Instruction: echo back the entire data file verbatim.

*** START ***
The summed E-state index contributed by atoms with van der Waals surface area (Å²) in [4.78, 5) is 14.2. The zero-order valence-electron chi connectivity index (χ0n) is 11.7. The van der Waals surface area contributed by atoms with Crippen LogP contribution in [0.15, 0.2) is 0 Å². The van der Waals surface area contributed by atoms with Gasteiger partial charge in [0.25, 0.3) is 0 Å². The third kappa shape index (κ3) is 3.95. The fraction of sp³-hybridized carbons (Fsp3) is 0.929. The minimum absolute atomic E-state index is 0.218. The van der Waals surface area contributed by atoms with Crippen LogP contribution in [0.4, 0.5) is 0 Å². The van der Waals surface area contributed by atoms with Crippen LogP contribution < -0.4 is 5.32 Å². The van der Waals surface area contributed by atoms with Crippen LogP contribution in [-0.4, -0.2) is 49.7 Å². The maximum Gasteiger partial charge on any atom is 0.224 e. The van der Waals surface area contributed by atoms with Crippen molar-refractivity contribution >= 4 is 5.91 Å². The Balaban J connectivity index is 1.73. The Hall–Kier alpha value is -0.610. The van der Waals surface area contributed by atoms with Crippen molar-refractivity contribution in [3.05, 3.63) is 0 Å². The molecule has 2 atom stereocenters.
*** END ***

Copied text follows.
The summed E-state index contributed by atoms with van der Waals surface area (Å²) in [4.78, 5) is 14.2. The zero-order valence-electron chi connectivity index (χ0n) is 11.7. The van der Waals surface area contributed by atoms with Crippen LogP contribution in [0.15, 0.2) is 0 Å². The van der Waals surface area contributed by atoms with Gasteiger partial charge in [0.25, 0.3) is 0 Å². The third kappa shape index (κ3) is 3.95. The fraction of sp³-hybridized carbons (Fsp3) is 0.929. The minimum absolute atomic E-state index is 0.218. The van der Waals surface area contributed by atoms with Crippen LogP contribution in [0.4, 0.5) is 0 Å². The van der Waals surface area contributed by atoms with Crippen LogP contribution < -0.4 is 5.32 Å². The van der Waals surface area contributed by atoms with Crippen LogP contribution in [-0.4, -0.2) is 49.7 Å². The maximum Gasteiger partial charge on any atom is 0.224 e. The van der Waals surface area contributed by atoms with Crippen molar-refractivity contribution >= 4 is 5.91 Å². The Balaban J connectivity index is 1.73. The Hall–Kier alpha value is -0.610. The van der Waals surface area contributed by atoms with Crippen molar-refractivity contribution in [3.05, 3.63) is 0 Å². The molecule has 2 atom stereocenters.